someone must value it at $50MM, either a new round of investors or a potential buyer. If that metric is not met, then the investors are not getting the money they expected out of this investment. That’s another difference; these investors
expect you to sell the business, liquidate assets so that they can get their money back
quickly. They’ll prefer that to the alternative: collect
a percentage of your dividends over years or decades. Doing an IPO, or initial public offering-
which means listing the business on a stock exchange is another way for investors to get
their money back- but IPOs are reserved mostly for large, $100M+ companies. It’s critical that you understand your own
business category so that you don’t waste time approaching the wrong type of investor. If you are starting a development services
company, or a growth marketing consulting firm, for example, you should not waste time
looking for startup-type investors. Again using the term ‘startup’ as I defined
it earlier on. In those cases, you probably want an executive
type of co-founder, that brings the capital and the client network for say, 50% of the
company. You are equal partners; you provide the talent
and manage operations. That relationship is totally doable. You may also look for friends and family funding. It might be possible to raise $100,000 from
people that you know, and that believe in you- but defining the right business size
will set the right expectations as to the risks and potential rewards of their investments. What you definitely don’t want, is raising
a multi-million dollar seed round only to find you couldn’t scale as fast as you expected. On one end, you might have a smaller-than-expected
business that employs a few people and generates some profits and could continue to operate
happily, but on the other hand, you have a group of unsatisfied investors pressuring
you to grow more. Whatever route you choose, make sure is something
you love doing. You’ll be doing it day and night for years-
and it will become a significant part of your life and your professional career. Chances are, if you succeed, you’ll be associated
with the company you built forever, in one way or another. Alright, so as always, if you want to take
our product for a spin- you may sign up with the link below. The first 25 people to sign up will get a
free 3-month period on the platform. Also- if you become a Slidebean subscriber
or if you already are one, I have free office hours available for our users, so just ping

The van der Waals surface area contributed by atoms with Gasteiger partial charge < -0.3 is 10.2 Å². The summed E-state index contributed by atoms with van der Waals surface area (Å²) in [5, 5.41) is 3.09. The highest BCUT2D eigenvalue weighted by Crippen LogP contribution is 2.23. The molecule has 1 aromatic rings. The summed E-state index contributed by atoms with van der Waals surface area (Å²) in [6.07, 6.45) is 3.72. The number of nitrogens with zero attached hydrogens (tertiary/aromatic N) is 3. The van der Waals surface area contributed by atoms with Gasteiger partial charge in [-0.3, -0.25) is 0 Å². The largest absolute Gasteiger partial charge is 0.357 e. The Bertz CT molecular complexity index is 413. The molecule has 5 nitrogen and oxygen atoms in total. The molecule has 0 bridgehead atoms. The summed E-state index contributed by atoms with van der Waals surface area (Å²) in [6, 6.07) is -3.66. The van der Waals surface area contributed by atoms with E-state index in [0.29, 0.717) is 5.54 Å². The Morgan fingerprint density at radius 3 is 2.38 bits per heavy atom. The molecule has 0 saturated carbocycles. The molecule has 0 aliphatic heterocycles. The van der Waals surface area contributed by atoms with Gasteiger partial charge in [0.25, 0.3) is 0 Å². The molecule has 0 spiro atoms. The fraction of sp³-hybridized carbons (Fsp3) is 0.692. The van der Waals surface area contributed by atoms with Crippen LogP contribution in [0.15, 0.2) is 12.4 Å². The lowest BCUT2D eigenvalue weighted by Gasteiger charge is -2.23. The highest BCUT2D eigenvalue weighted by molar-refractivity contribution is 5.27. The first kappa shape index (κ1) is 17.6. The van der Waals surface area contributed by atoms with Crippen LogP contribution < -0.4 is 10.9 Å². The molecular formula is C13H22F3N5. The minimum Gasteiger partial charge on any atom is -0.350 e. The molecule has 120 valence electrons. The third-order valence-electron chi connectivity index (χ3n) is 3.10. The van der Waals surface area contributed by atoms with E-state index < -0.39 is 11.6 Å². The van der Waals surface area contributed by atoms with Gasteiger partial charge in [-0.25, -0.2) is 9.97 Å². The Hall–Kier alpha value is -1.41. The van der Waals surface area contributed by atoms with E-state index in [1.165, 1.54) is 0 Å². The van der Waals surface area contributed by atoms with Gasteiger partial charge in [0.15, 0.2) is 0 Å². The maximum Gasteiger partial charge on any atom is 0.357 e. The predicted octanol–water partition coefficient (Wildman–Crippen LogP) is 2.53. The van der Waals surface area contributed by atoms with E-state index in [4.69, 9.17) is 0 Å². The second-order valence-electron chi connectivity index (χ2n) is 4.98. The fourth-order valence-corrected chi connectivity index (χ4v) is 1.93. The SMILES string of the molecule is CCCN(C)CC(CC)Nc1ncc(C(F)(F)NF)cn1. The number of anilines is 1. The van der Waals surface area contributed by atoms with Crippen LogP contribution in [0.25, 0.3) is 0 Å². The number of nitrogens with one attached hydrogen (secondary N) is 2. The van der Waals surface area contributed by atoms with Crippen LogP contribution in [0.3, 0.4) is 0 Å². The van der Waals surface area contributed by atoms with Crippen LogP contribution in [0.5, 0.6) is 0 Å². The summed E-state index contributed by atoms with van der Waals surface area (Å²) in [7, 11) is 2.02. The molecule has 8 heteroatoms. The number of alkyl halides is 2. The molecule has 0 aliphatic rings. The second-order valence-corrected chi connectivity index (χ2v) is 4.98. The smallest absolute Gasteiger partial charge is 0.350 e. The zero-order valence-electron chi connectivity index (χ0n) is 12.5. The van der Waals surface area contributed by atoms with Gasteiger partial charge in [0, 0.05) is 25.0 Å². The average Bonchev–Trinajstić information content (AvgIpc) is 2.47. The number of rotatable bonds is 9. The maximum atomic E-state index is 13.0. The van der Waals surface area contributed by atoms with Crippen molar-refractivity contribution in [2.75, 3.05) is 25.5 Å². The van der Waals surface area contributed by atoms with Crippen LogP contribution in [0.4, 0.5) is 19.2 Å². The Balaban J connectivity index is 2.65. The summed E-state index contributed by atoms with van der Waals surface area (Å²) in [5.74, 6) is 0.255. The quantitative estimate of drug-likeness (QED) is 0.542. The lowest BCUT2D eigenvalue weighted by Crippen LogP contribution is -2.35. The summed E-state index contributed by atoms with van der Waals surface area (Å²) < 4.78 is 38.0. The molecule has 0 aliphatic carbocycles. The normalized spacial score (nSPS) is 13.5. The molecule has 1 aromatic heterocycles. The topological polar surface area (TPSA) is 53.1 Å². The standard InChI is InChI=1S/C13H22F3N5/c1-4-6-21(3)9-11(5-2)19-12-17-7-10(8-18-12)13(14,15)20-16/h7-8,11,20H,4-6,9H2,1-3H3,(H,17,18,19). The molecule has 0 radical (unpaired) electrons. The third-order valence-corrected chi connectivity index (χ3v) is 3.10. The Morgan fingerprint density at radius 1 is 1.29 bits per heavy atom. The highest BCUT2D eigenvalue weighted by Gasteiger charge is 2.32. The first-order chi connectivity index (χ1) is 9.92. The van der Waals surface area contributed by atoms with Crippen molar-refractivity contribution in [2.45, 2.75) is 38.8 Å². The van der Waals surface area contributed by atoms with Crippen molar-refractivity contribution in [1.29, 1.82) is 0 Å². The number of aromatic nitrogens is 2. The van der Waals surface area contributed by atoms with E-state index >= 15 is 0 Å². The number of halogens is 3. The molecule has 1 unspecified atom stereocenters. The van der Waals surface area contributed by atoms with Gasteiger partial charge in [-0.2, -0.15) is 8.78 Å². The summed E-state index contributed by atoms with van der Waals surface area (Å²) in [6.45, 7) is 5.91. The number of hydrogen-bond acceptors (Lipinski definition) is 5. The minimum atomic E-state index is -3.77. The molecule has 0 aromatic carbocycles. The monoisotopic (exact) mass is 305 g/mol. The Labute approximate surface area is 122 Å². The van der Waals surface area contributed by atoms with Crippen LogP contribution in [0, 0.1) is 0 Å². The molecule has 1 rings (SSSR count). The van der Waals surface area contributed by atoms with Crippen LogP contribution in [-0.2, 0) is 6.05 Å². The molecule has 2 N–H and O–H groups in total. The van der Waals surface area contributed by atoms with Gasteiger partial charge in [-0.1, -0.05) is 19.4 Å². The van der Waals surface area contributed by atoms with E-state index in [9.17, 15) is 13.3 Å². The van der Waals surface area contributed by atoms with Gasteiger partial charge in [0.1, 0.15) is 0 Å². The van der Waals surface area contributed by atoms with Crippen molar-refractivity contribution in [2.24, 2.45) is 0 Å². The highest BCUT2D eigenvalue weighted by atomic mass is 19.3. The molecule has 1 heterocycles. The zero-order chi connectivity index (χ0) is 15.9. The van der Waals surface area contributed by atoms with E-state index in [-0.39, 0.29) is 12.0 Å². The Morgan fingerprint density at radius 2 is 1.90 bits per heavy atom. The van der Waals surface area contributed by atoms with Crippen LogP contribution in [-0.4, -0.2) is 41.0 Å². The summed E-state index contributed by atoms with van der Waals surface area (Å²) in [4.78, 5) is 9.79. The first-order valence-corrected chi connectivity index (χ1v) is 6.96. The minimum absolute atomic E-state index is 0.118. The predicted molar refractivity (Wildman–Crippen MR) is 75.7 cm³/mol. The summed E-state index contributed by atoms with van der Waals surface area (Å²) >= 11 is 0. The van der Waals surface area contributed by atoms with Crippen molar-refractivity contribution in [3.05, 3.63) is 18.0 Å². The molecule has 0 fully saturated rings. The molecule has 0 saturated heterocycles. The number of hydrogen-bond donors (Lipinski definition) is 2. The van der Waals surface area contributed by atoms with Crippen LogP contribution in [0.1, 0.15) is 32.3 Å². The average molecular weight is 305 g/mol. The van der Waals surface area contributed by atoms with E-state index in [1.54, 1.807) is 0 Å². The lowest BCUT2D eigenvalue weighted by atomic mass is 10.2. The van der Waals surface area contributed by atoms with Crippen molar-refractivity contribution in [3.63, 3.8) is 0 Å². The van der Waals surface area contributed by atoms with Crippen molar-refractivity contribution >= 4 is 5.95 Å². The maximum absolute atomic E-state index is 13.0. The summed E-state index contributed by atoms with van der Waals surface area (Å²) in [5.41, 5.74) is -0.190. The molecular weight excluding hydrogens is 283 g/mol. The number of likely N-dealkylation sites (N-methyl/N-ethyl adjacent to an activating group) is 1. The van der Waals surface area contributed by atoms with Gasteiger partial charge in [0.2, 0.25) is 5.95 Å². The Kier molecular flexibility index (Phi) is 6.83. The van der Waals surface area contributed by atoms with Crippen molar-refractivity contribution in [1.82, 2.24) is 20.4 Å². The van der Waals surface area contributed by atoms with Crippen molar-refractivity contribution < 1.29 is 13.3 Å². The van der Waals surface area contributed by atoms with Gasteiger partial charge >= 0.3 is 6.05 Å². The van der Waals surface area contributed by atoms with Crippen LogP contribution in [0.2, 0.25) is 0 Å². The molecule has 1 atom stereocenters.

our team and they’ll provide you with access to my calendar. Thanks a lot for watching- see you next week.

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20 thoughts on “Starting a Small Business vs Starting a Startup: what’s the difference?

  1. Excelente video Caya. Consiso e informativo y felicitaciones por ese gran crecimiento de su compañia en tan poco tiempo en un mercado tan competitivo. Orgullosamente costarricense.

  2. I didn't understood the part where you say that staff is a metric of small business, because Uber is a unicorn and is depedent on staff, because without staff they wouldn't exist, like Fiverr… Can you explain better? Awesome video, btw.

  3. amazing video like always, I watched a lot of vc/startups related content on YT but yours is really really dope. Thx

  4. We all aspire for the startup Amazon dream, however, we have to face reality. It’s better to succeed as a small business first, then you can look to grow to that next level. It’s no good to raise all that money, burn all that money, and end up eating only ramen noodles and having to start all over again. Sounds great in Forbes magazine articles, but, if you want a good work-life balance and a family, that’s probably not the way to go as 99% will crash and burn.

  5. What do I do if I want to raise money for an entertainment company that produces stage shows, films, and a theme park?

  6. thanks again really useful as usual. I do have a question about the registration of the brand (company name): is there any benefit (or advantage) for any of the founders to register the name of the brand under his/her name? (instead under the company itself?)

  7. WHat happens in a situation where small businesses pivot to become "start ups".. in other words, service compnay evolvs into a product company

  8. Great video! A new follower of your content. My gosh you guys have the feel and knowledge of a unicorn startup! Learning so many things from you guys